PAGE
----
Company directors urge ‘very clear’ action on climate, energy policies

Leading company directors have expressed widespread concern over energy and climate change policy, and have warned the lack of clear direction is affecting investment and affordability.

Directors across the private, public and non-profit sectors said climate change was the number one long-term and number two short-term issue for the federal government to address when responding to the Australian Institute of Company Directors' (AICD) half-yearly report on director sentiment.

AICD chief executive Angus Armour said there was a "great deal of convergence" surrounding what was a "very serious policy issue".

Australian Institute of Company Directors chief executive Angus Amour.Credit:Dominic Lorrimer

"In the context of the current election, the director community, which I think represents the views of the broader community, would be looking for competing parties to be very clear in what they intend to do," he said.

"We’ve reached a point where a second-best option that was agreed on a bipartisan basis, that would carry forward the next five or 10 years, would still be better than no policy certainty at all."

While taxation reform remains a significant short-term issue for  directors, it dropped on a relative level as concern for government action on climate change rose by 12 percentage points in the past six months.

Directors' immediate priority remains energy policy, with 50 per cent nominating it as the most important area for government action.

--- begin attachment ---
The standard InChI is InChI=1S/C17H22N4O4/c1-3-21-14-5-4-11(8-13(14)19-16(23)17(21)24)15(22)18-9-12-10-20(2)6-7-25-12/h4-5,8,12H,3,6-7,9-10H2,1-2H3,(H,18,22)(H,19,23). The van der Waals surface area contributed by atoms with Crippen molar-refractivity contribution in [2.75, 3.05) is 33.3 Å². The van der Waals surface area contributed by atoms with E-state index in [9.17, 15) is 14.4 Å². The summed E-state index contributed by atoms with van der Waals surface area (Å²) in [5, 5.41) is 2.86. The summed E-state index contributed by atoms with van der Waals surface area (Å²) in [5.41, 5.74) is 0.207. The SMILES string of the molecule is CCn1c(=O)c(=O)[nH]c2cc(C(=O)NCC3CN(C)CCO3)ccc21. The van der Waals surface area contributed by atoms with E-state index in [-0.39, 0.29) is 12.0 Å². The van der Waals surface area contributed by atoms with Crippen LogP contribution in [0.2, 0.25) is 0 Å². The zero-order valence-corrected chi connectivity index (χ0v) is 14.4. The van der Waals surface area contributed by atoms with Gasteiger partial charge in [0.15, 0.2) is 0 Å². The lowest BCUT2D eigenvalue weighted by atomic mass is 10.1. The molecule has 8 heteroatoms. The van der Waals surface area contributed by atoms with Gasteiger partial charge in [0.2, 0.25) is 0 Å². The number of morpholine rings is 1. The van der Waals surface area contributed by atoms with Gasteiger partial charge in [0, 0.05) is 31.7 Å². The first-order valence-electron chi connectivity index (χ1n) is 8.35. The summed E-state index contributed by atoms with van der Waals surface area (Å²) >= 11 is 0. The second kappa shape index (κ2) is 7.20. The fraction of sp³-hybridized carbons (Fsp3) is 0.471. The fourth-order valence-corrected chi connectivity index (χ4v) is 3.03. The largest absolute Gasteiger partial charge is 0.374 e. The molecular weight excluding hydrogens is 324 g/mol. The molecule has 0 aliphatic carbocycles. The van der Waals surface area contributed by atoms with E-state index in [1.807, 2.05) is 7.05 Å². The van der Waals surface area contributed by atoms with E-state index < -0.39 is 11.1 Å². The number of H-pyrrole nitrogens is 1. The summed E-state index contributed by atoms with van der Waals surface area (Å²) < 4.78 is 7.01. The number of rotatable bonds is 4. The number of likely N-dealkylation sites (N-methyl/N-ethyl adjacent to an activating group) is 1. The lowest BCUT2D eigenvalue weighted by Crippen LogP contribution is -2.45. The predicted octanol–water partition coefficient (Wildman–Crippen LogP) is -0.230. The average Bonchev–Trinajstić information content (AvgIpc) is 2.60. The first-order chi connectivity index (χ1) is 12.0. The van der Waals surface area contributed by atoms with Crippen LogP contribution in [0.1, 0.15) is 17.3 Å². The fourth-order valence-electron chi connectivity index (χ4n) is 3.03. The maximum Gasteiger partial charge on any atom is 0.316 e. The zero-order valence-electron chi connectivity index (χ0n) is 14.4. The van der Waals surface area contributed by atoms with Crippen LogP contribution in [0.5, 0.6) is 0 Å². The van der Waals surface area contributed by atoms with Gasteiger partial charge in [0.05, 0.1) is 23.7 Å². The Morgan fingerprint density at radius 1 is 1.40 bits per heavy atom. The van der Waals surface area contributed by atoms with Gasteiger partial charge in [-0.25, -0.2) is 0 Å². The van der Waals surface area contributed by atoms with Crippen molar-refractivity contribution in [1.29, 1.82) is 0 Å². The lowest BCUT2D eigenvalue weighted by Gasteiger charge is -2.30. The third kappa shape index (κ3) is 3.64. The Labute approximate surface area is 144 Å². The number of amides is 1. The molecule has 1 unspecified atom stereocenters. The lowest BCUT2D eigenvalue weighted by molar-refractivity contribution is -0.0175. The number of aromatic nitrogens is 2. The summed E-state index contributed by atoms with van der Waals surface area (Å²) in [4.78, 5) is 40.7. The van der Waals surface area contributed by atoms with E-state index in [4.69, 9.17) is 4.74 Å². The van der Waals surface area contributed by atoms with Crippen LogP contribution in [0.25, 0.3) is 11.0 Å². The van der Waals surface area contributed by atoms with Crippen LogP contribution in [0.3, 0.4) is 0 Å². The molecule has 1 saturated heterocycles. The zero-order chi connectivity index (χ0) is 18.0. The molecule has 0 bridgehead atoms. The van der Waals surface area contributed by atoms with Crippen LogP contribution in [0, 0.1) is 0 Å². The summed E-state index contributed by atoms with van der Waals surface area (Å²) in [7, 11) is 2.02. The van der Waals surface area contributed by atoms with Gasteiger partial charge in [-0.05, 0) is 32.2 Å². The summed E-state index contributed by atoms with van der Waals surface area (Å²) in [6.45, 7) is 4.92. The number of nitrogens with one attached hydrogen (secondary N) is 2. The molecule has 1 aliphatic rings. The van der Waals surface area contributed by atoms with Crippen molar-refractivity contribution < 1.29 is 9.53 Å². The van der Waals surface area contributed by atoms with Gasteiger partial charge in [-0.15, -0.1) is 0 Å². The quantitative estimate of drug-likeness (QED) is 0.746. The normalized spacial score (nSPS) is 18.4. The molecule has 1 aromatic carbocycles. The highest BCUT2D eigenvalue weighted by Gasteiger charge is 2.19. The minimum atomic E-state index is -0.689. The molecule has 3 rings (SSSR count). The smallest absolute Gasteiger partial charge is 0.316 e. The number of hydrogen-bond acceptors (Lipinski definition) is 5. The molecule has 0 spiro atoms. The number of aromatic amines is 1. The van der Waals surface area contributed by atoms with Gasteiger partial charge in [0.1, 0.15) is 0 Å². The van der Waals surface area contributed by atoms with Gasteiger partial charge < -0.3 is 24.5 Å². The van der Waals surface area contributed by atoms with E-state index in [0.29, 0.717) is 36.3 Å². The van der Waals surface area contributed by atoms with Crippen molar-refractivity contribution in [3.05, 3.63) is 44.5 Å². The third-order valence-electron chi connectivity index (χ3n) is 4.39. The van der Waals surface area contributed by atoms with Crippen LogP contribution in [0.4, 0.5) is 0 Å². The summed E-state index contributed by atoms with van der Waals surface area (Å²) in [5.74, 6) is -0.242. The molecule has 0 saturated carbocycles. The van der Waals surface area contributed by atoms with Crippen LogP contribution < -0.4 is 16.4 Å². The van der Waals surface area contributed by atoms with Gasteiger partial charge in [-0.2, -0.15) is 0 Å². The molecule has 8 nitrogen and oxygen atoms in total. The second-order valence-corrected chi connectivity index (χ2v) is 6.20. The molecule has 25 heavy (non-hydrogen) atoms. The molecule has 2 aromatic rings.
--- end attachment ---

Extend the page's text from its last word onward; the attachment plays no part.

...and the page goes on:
Renewable energy was considered the top area of importance for infrastructure investment by 51 per cent of directors, ahead of regional infrastructure, water supply, roads and telco networks such as the NBN.

Mr Amour said there was "widespread" concern across the community about climate and energy policy affecting investment and affordability.

Climate change was identified as the third biggest economic challenge facing Australian business, following global economic uncertainty and China's outlook.

"It’s not just business," Mr Amour said. "It’s non-profits, it’s small business – everyone is calling for certainty around climate change police and energy policy.

"The length of time that’s passed without certainty for energy policy has clearly made it a top of mind issue for our community."

The report also showed directors were the least confident about the outlook for business they have been since the first half of 2015.

The number of directors who predict the Australian economy to be weak over the next year has nearly doubled over the past six months, with 50 per cent having a low assessment of the health of the domestic economy.

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